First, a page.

Exhaust gas cleaning systems (EGCS) are also referred to as marine scrubbers and are installed aboard large ships in order to reduce emissions from their large diesel engines.
Legislation introduced by the International Maritime Organisation (IMO) limits the production of sulphur gas (SOx) and other particulates, to a maximum of 0.5%. In some regions, this limit has been set even lower, at 0.1%. EGCS are being implemented as a cost-effective solution in order to meet these legislative requirements, both as new-build and retrofit to existing vessels.
In a simple exhaust gas cleaning system, the exhaust gases are passed through a spray of seawater. The composition of seawater, naturally containing bicarbonate, is usually enough to neutralise any acidic gases present although the seawater can also be dosed with an alkaline addition if required.
There are a variety of EGCS designs. At the simplest, there is a ‘once-through’ system, where a continuous stream of seawater is pumped into the scrubber from the ocean and discharged straight back again after any sludge or solids are removed. A ‘recirculated’, or closed-loop system, ensures there are no continuous discharges back to the ocean, and the scrubbing water is recirculated through the tower. This system requires additional holding and treatment tanks, adding cost and taking up more space within the ship. Finally, a ‘hybrid’ system combines both approaches and can offer cost-effective operating costs if the ship is travelling through regions with different sulphur limits.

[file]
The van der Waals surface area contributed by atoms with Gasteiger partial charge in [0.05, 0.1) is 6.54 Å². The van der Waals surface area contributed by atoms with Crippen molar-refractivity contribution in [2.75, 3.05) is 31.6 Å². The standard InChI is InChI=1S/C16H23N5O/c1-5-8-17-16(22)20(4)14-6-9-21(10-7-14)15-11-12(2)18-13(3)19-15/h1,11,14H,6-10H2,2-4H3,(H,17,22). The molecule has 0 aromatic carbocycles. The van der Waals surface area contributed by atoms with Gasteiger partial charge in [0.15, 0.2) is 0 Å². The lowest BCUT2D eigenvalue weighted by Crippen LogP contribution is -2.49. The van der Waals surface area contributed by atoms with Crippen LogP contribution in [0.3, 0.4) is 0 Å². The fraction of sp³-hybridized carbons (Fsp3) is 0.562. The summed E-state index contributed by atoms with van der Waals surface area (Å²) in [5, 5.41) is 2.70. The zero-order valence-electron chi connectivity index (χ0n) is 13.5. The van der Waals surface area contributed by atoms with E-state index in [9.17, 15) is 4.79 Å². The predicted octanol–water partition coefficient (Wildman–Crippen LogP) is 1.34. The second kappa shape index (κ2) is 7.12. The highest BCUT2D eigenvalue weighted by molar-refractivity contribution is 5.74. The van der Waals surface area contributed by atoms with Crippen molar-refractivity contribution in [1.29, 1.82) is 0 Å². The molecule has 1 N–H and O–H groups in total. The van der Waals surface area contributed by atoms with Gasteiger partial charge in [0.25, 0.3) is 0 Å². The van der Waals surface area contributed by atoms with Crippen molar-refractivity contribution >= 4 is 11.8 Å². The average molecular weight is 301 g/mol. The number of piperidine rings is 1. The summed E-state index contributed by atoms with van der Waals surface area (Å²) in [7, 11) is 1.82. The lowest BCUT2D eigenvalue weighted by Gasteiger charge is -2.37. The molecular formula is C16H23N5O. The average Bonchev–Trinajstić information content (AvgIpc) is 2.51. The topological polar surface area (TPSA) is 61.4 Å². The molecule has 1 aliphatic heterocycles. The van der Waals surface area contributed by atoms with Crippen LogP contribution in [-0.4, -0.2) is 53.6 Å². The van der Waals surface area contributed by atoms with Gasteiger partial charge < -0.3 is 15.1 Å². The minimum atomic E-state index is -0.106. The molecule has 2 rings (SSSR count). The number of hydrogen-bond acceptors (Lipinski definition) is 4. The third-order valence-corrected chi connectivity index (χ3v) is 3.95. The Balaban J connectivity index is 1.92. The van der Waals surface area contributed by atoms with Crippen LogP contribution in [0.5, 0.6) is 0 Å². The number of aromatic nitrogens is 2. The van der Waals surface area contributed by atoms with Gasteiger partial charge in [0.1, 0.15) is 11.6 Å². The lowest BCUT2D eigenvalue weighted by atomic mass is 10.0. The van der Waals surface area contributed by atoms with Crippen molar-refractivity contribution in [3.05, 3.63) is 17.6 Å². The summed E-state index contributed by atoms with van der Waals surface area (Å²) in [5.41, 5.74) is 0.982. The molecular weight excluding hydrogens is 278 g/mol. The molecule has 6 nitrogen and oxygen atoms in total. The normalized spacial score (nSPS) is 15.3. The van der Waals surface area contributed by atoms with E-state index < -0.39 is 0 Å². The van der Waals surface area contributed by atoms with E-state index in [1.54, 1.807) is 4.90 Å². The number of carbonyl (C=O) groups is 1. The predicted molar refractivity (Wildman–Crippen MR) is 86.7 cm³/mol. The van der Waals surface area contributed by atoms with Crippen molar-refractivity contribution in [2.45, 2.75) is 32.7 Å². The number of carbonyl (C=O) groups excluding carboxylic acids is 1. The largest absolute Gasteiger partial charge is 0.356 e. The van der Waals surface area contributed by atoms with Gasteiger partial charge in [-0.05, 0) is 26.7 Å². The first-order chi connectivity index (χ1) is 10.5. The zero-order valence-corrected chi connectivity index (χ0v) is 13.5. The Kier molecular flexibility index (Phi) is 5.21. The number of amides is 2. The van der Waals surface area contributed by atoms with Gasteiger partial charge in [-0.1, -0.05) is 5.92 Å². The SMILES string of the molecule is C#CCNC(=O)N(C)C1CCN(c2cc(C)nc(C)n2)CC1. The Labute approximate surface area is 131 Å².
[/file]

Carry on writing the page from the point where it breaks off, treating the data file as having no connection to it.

Parts of the system handling seawater should ideally be constructed from super duplex stainless steels, with a pitting resistance equivalent number (PREN) >40. Alternatively, super austenitic stainless steels, such as 6Mo (254SMO) also meet this level of corrosion performance but at a higher cost. Polymer piping can be used, but not if passing through the ship’s bulkhead for structural safety reasons.
The use of super duplex stainless steels may be restricted in the scrubber tower if there is no bypass to divert the hot exhaust gases during periods of non-operation. This means that more expensive materials will need to be utilised, capable of operating from 250-450degC, such as nickel-based alloys like C-276, C-22 or Alloy 59.
Pumps, valves and other equipment items included within the overall system will also utilise super duplex stainless steels to resist corrosion by the seawater. Langley Alloys carries a complete stock of SAF2507 (S32750, F53, 1.4410), S32760 (F55, 1.4501) and Ferralium 255-SD50 (F61, 1.4507) in bar form up to 16” (406.4mm) diameter and plate up to 3” (76.2mm) thickness.